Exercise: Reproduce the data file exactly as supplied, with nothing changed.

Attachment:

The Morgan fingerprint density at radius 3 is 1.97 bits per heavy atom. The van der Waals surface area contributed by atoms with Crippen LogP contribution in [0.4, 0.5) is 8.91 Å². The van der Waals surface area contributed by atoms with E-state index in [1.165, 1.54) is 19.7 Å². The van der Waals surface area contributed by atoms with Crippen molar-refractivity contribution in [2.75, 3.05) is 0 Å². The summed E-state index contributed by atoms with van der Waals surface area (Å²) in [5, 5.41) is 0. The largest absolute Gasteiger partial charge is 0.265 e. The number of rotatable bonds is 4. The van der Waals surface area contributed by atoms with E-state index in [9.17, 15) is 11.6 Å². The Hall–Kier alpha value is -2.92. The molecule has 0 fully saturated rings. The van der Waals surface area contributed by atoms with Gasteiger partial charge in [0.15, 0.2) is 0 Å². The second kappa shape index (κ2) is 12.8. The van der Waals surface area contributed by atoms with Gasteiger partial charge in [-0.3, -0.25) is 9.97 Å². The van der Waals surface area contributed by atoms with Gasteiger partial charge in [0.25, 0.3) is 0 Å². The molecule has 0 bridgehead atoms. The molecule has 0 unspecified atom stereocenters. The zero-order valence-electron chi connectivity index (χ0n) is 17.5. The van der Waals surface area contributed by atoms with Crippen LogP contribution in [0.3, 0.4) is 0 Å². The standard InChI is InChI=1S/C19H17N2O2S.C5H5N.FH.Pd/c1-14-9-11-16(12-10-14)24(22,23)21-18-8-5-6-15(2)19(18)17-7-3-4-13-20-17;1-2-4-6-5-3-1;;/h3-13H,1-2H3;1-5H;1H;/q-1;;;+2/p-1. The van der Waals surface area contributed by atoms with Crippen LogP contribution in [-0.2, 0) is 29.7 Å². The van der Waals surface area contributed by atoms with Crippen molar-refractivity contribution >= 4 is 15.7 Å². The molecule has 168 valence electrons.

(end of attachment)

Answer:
The Morgan fingerprint density at radius 3 is 1.97 bits per heavy atom. The van der Waals surface area contributed by atoms with Crippen LogP contribution in [0.4, 0.5) is 8.91 Å². The van der Waals surface area contributed by atoms with E-state index in [1.165, 1.54) is 19.7 Å². The van der Waals surface area contributed by atoms with Crippen molar-refractivity contribution in [2.75, 3.05) is 0 Å². The summed E-state index contributed by atoms with van der Waals surface area (Å²) in [5, 5.41) is 0. The largest absolute Gasteiger partial charge is 0.265 e. The number of rotatable bonds is 4. The van der Waals surface area contributed by atoms with E-state index in [9.17, 15) is 11.6 Å². The Hall–Kier alpha value is -2.92. The molecule has 0 fully saturated rings. The van der Waals surface area contributed by atoms with Gasteiger partial charge in [0.15, 0.2) is 0 Å². The second kappa shape index (κ2) is 12.8. The van der Waals surface area contributed by atoms with Gasteiger partial charge in [-0.3, -0.25) is 9.97 Å². The van der Waals surface area contributed by atoms with Gasteiger partial charge in [0.25, 0.3) is 0 Å². The molecule has 0 bridgehead atoms. The molecule has 0 unspecified atom stereocenters. The zero-order valence-electron chi connectivity index (χ0n) is 17.5. The van der Waals surface area contributed by atoms with Crippen LogP contribution in [0.3, 0.4) is 0 Å². The standard InChI is InChI=1S/C19H17N2O2S.C5H5N.FH.Pd/c1-14-9-11-16(12-10-14)24(22,23)21-18-8-5-6-15(2)19(18)17-7-3-4-13-20-17;1-2-4-6-5-3-1;;/h3-13H,1-2H3;1-5H;1H;/q-1;;;+2/p-1. The van der Waals surface area contributed by atoms with Crippen LogP contribution in [-0.2, 0) is 29.7 Å². The van der Waals surface area contributed by atoms with Crippen molar-refractivity contribution >= 4 is 15.7 Å². The molecule has 168 valence electrons.